Five EU lawmakers will meet Belarussian government, opposition, and civil society leaders in Minsk today to discuss EU-Belarus relations, human rights and electoral reform.
The EU has repeatedly condemned the 24-year rule of President Alexander Lukashenko—nicknamed Europe’s last dictator—for its unfree elections, human rights abuses and Soviet-era economic policies. Brussels maintains an arms embargo on the former Soviet Republic and has refused to ratify the bilateral Partnership and Cooperation Agreement, a visa-free travel agreement with Belarus.
While political relations remain frosty, economic relations have started to thaw. Last year the EU removed sanctions on 170 government officials and in February it scrapped import quotas on Belarussian textiles. In January, Minsk restarted its membership bid to the WTO after a decade of inaction, signalling a desire to liberalise trade.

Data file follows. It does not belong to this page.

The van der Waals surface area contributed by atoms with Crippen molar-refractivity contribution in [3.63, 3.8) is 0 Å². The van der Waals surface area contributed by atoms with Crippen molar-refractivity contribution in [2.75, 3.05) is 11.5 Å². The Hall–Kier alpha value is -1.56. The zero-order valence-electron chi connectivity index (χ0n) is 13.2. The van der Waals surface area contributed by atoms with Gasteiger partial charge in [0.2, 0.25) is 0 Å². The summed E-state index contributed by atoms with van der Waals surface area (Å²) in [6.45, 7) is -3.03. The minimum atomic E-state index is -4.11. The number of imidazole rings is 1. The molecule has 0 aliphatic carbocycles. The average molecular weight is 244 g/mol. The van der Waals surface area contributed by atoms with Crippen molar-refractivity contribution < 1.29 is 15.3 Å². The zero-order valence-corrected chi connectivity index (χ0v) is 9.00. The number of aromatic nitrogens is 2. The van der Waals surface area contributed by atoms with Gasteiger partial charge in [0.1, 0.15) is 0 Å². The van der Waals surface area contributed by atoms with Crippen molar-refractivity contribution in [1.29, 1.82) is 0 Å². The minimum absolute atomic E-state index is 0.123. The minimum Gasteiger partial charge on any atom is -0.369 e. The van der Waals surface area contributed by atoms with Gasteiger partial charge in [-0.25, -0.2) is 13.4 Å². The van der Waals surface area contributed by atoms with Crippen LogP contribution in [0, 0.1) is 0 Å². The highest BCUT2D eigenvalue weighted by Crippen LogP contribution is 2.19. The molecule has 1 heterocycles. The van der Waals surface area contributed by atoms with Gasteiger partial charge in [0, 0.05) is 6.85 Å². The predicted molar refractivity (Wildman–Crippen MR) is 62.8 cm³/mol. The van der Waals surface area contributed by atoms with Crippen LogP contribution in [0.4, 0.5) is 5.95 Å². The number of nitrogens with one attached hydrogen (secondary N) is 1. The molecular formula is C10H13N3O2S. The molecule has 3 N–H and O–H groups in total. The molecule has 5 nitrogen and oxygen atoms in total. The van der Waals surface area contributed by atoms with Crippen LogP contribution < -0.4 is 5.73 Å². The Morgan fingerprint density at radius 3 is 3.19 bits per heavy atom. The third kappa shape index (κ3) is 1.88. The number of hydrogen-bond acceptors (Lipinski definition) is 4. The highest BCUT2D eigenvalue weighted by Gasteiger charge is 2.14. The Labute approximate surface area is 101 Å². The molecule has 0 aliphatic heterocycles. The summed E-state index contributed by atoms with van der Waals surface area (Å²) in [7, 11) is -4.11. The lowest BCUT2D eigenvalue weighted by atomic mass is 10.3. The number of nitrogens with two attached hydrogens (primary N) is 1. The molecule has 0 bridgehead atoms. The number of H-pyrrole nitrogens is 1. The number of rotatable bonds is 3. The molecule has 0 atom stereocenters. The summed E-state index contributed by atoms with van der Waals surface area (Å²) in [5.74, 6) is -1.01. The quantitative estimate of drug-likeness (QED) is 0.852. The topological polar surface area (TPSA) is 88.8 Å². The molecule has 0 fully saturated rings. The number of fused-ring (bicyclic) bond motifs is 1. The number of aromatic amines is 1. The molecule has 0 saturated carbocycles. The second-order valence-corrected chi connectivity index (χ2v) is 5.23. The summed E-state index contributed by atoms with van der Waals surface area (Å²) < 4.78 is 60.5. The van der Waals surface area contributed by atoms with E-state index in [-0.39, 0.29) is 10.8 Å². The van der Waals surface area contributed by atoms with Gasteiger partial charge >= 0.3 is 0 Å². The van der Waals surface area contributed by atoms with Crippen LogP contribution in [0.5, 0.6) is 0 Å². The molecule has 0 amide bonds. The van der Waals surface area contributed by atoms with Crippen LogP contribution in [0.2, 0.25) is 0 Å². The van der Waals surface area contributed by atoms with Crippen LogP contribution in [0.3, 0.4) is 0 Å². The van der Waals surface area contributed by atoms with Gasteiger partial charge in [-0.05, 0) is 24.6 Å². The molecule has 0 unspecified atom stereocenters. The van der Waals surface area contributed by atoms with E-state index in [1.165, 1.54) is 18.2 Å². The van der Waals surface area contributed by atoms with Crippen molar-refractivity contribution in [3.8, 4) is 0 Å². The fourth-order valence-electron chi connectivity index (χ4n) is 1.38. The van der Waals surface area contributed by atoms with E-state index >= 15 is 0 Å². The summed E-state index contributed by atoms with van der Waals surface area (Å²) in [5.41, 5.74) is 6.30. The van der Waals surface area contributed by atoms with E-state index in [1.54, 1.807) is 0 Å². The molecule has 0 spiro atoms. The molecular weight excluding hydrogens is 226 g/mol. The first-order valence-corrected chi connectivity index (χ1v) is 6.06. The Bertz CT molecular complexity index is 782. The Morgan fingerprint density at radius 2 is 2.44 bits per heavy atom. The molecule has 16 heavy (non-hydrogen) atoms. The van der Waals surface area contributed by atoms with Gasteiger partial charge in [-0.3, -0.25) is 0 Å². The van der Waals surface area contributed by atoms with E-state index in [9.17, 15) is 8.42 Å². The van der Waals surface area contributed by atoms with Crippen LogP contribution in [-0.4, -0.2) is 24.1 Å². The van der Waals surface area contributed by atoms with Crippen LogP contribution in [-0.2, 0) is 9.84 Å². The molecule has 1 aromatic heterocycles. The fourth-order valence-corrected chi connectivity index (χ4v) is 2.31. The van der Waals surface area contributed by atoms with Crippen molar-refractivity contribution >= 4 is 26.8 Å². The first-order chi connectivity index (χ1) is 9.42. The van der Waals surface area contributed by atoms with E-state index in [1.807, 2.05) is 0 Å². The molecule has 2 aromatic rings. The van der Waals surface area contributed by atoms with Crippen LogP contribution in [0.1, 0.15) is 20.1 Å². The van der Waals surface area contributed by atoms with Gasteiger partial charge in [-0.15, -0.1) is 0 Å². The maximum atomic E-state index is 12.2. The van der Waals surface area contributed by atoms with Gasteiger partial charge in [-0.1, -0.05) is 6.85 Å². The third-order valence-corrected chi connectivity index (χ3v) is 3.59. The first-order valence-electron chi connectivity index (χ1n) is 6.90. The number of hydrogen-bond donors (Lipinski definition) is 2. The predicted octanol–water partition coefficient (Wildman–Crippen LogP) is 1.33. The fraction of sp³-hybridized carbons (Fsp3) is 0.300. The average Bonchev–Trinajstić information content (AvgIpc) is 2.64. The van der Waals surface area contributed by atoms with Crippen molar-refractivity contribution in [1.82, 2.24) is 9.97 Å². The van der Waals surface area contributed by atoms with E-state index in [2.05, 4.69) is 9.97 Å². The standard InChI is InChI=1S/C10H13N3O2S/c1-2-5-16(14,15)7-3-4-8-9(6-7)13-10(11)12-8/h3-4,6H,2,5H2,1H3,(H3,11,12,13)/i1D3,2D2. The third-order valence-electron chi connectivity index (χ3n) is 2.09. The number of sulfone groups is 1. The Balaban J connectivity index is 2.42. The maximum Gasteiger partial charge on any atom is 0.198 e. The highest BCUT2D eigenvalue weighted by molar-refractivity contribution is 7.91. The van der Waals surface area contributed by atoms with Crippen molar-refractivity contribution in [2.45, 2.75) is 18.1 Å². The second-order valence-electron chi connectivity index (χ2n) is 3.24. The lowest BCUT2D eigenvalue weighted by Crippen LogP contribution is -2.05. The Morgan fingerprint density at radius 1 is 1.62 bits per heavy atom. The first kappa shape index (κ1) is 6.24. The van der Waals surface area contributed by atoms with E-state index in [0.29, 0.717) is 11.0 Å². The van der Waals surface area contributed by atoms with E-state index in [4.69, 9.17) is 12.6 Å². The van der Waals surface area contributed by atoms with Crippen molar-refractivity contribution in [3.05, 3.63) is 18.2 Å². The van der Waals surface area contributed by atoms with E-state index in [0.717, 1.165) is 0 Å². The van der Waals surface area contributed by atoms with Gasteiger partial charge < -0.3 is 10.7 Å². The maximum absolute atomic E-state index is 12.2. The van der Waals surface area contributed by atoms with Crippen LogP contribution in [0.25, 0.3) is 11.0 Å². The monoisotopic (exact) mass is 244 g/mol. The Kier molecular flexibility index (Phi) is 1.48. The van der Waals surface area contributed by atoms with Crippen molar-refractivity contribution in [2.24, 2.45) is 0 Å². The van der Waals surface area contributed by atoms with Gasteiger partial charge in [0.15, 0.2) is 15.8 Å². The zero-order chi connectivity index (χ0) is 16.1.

While today’s meetings are a step towards rapprochement, Belarus’ authoritarian policies and the sanctions they engender remain the nation’s biggest roadblock to normalising ties with Brussels. However, fruitful talks and political reforms could ignite a westward tilt in one of Europe’s most pro-Russian nations.